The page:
--CB Deion Sanders declined to say whether he would return next season as he packed up his locker. "Not at this time," Sanders said. "I'm the type of guy that really takes care of the now because if I look forward to tomorrow, I'll miss today."

Sanders, a future Hall of Fame defender, played nickel back for the Ravens this season. He started and finished seven games this season because of injuries.

He indicated he will have surgery on his left foot sometime over the next couple of weeks but likely would be ready when training camp opens in late July.

--After helping lead the team to a division title a year ago, third-string quarterback Anthony Wright didn't take a snap this season. He will head into the offseason motivated to strengthen his surgically repaired throwing shoulder with the hopes of becoming the top backup to Kyle Boller in 2005.

Backup quarterback Kordell Stewart is a free agent.

"I'm planning on coming back in the best condition I've ever been in," Wright said. "I plan on just training, strength training, speed training and taking some yoga. I'm just excited about having the chance to play at full strength.

"This year was tough on me being that I wasn't able to contribute to the team. But I'm really looking forward to coming back next year and helping this team get to where we want to go."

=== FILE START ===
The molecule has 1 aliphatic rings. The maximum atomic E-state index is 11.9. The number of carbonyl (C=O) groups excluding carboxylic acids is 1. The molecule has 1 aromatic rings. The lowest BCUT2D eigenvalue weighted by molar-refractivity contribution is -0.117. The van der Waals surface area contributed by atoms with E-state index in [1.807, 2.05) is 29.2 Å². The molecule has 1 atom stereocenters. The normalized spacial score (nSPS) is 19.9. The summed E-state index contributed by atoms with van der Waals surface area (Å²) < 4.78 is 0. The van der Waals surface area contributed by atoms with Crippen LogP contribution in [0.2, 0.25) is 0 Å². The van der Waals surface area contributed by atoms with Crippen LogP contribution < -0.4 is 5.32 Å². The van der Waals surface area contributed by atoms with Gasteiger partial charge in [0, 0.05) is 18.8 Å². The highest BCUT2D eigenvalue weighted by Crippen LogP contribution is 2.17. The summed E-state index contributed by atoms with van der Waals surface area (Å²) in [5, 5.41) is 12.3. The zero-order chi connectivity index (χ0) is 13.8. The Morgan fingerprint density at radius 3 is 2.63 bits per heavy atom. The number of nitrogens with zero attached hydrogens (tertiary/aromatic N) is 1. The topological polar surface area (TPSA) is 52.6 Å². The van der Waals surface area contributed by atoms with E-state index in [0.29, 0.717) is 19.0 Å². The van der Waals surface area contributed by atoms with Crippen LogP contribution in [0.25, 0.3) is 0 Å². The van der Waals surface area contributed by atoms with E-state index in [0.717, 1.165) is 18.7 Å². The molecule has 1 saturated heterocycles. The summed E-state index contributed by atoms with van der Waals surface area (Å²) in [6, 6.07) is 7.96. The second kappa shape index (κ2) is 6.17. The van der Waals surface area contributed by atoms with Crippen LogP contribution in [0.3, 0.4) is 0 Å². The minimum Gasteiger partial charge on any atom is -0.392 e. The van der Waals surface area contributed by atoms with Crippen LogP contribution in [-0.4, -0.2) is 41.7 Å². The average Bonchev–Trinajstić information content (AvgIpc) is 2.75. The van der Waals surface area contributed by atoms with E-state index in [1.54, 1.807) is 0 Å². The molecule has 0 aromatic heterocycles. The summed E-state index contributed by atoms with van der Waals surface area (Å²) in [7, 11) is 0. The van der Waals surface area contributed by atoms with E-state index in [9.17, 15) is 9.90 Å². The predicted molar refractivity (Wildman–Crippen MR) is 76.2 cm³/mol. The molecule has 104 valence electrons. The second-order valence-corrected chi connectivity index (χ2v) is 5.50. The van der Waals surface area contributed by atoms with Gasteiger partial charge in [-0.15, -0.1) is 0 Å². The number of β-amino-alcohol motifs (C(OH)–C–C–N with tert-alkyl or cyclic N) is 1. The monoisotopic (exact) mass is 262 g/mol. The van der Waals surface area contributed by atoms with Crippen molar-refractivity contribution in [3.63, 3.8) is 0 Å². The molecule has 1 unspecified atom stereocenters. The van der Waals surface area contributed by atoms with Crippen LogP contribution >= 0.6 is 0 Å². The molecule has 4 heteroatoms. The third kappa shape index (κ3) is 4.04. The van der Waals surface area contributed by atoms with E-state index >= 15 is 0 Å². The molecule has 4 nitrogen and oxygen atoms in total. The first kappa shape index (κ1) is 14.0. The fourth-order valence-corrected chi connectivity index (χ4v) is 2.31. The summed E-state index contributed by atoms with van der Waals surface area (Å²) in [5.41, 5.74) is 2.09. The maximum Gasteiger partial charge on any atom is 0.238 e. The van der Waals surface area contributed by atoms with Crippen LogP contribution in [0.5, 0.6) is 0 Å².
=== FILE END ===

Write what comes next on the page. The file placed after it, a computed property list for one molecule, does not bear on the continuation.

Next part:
QUOTE TO NOTE: "Obviously, we fell short of our goal. We've just got to savor that flavor in our mouths and use that to fuel our ambitions for this offseason. (Coach Brian Billick) left us with: 'When we're training this offseason, we've got to remember how we feel today.'" Left guard Edwin Mulitalo on the Ravens' disappointing season.

The Ravens want to have a new offensive coordinator in place by the middle of January, when the team begins its personnel meetings.  As far as the front office, if Phil Savage becomes the new Cleveland Browns general manager, the Ravens might not fill his spot as the clearly defined No. 2 man in the personnel department.

The team could just maintain the structure it had for the franchise's first seven years, keeping George Kokinis as the director of pro personnel and Eric DeCosta the head of college scouting.

The Ravens' scouting department likely would remain intact because everyone is still under contract for one more year.

COACHING CAROUSEL: Coach Brian Billick signed an extension before last season and is a certainty to return next season.